Artists Among Us
How accurately do your students picture themselves? Do they think of themselves as they really are? Hand out drawing materials and ask each person to draw a self-portrait without looking at themselves (in a mirror, with their phones, etc.). Tell students to make the drawings as accurate as possible. Once students have completed their drawings, have them look in a mirror or take a picture of themselves to see what they really look like. Then have students share the differences between their self-portrait and their photo with a partner. As they share, they should compare their real self with their portrait self using comparative or superlative adjectives. (E.g. My nose is bigger in my drawing than in real life. My eyes are bluer in the photo.)
The Weekend Me
What do your students do to relax on the weekends? Are they very different on Saturdays and Sundays from their Monday through Friday selves? Ask your students to make a list of at least ten ways they are different on the weekend and then use that list to write ten comparative sentences about themselves. Each sentence should contain a comparative adjective as well as the reason for the difference. Students might write sentences like the following. I am more relaxed on the weekend because I sleep more. I am more active on the weekend because I go for a run every morning. (This activity is also a good opportunity to review the difference between independent clauses and dependent clauses and how to punctuate them.)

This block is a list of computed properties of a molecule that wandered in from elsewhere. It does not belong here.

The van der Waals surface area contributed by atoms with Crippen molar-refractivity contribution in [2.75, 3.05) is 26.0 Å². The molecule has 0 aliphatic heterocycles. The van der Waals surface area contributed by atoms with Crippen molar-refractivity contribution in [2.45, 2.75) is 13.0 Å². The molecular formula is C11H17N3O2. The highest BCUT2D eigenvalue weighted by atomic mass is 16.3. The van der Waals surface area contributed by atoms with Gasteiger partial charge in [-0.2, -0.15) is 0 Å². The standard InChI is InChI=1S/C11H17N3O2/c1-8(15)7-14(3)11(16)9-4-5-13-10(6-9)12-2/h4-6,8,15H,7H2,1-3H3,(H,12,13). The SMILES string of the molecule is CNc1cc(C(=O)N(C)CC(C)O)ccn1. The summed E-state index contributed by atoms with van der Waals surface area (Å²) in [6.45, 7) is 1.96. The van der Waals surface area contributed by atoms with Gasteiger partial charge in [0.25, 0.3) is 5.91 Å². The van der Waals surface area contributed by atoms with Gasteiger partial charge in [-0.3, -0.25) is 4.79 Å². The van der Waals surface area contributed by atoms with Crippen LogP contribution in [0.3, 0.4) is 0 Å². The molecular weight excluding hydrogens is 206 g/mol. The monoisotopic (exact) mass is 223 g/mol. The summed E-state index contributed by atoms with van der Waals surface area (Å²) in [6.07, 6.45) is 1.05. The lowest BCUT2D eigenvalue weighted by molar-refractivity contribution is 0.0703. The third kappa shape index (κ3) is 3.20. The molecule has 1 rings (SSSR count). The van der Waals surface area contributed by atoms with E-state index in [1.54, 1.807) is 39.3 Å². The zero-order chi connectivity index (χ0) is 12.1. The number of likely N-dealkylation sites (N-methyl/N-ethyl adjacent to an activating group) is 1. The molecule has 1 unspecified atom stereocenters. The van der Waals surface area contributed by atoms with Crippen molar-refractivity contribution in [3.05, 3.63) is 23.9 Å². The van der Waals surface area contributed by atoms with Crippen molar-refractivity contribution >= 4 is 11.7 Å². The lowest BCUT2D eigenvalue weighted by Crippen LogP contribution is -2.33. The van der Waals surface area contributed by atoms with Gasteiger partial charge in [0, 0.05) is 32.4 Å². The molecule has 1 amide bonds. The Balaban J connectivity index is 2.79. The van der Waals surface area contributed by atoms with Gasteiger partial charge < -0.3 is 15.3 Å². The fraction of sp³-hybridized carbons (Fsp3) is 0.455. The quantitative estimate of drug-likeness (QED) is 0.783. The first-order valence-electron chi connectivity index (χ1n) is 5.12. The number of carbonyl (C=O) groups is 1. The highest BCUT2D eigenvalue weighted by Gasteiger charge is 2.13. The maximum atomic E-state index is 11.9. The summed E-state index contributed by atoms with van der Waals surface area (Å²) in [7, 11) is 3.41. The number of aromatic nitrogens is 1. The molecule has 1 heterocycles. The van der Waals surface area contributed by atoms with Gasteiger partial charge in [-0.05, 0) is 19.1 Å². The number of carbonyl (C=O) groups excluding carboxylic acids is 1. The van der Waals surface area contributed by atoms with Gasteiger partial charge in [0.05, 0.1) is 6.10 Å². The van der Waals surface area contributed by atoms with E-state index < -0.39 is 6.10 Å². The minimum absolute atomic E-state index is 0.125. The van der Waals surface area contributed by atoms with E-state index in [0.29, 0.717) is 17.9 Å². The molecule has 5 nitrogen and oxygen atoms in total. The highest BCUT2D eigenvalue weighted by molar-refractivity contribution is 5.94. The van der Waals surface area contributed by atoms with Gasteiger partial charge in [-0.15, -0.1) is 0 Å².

Running for President
Not many of your students will run for president in their home countries, but everyone can have a chance to run for class president for a day. Tell your students that everyone in class will be running for the one day class presidency, and each person’s task is to convince their fellow students that they are the best person for the job. Give your students some time to prepare, and then choose them in random order to give their election speech in front of the class. Each person should have three minutes to convince the class to vote for them by comparing themselves to the rest of the members of the class. They should use as many comparative adjectives in their speech as possible. Remind students, though, that they will be comparing themselves to the same people that will be voting, so they should choose their comparisons carefully. Once everyone has given their campaign speech, hold a secret ballot and see who has won the presidency for the day. Let the president choose a fun theme for the following day: wear your pajamas to school, backwards day, blue day, etc.
Do you have a favorite activity that compares one person to another?